Finally clarity. On Tuesday evening, the British parliament approved Prime Minister Boris Johnson’s strong desire to hold new elections. They are now scheduled for December 12.
Apparently, the Conservative Party of Johnson is ahead. If Johnson succeeds in securing a majority in parliament, he can implement his Brexit deal with the EU unhindered and continue to govern for five years.
A recent poll by bureau Opinium shows that the Conservatives can count on around 40 percent of the votes, preferably 16 percentage points more than Labor, which stands at 24 percent of the votes. The Liberal Democrats, who will actively campaign against the Brexit campaign, come to 15 percent and the Brexit Party of Nigel Farage stands at 10 percent.
Given the nature of the British district system, where the winning candidate drags in one seat per district, a national score of 40 percent for the Conservatives can result in a large majority in seats in the Lower House.
Yet Johnson is taking a big gamble with new elections. The struggle for the favor of the voter can result in a triumph or a painful failure for the Conservatives. In the latter case, it is also possible that the Brexit will not take place at all.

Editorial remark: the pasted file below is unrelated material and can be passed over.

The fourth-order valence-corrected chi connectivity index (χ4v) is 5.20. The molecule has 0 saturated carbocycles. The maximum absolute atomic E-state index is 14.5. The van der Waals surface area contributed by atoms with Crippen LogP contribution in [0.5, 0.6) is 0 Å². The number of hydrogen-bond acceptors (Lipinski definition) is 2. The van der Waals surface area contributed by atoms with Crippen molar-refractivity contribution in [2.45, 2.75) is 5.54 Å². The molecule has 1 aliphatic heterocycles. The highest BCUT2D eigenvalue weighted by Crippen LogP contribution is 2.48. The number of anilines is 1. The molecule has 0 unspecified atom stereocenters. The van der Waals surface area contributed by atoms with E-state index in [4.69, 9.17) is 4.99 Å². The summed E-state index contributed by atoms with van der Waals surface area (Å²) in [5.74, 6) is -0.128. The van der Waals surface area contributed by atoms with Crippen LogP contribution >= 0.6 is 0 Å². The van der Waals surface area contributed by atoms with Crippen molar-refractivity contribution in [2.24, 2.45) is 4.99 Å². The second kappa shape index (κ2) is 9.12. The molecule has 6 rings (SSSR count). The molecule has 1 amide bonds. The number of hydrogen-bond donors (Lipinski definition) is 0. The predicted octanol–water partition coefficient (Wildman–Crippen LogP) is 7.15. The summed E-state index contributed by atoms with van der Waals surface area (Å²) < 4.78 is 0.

A serious risk for Johnson is that Remain voters who voted for the Conservatives in the previous elections will this time opt for anti-Brexit parties. On the other hand, the Conservatives believe they can win districts that are traditionally known as Labor bastions.
If the Conservatives lose due to a Labor comeback, Labor leader Jeremy Corbyn will most likely be heading for a new referendum on the Brexit. And the polls have given Remain a narrow advantage for a long time when it comes to choosing to stay in the EU.
Where will it be really exciting in the upcoming British elections? And with which strategy do Johnson and Corbyn respectively try to win the win? These are the things to keep in mind.